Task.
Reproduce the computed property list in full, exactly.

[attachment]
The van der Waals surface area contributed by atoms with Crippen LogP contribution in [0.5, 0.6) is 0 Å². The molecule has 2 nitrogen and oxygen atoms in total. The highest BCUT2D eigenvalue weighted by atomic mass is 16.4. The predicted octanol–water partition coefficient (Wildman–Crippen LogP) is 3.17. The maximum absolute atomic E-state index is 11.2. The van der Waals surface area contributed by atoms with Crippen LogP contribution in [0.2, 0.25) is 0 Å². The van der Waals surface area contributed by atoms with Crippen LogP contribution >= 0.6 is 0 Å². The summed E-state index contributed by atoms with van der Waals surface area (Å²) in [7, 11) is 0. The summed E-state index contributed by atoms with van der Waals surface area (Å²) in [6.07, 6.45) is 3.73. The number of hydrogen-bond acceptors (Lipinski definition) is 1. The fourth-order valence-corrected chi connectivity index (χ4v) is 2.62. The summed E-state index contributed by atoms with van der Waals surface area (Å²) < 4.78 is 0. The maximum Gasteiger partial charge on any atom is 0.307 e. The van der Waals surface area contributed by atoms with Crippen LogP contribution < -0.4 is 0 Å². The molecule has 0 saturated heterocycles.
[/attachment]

The van der Waals surface area contributed by atoms with Crippen LogP contribution in [0.5, 0.6) is 0 Å². The molecule has 2 nitrogen and oxygen atoms in total. The highest BCUT2D eigenvalue weighted by atomic mass is 16.4. The predicted octanol–water partition coefficient (Wildman–Crippen LogP) is 3.17. The maximum absolute atomic E-state index is 11.2. The van der Waals surface area contributed by atoms with Crippen LogP contribution in [0.2, 0.25) is 0 Å². The van der Waals surface area contributed by atoms with Crippen LogP contribution >= 0.6 is 0 Å². The summed E-state index contributed by atoms with van der Waals surface area (Å²) in [7, 11) is 0. The summed E-state index contributed by atoms with van der Waals surface area (Å²) in [6.07, 6.45) is 3.73. The number of hydrogen-bond acceptors (Lipinski definition) is 1. The fourth-order valence-corrected chi connectivity index (χ4v) is 2.62. The summed E-state index contributed by atoms with van der Waals surface area (Å²) < 4.78 is 0. The maximum Gasteiger partial charge on any atom is 0.307 e. The van der Waals surface area contributed by atoms with Crippen LogP contribution < -0.4 is 0 Å². The molecule has 0 saturated heterocycles.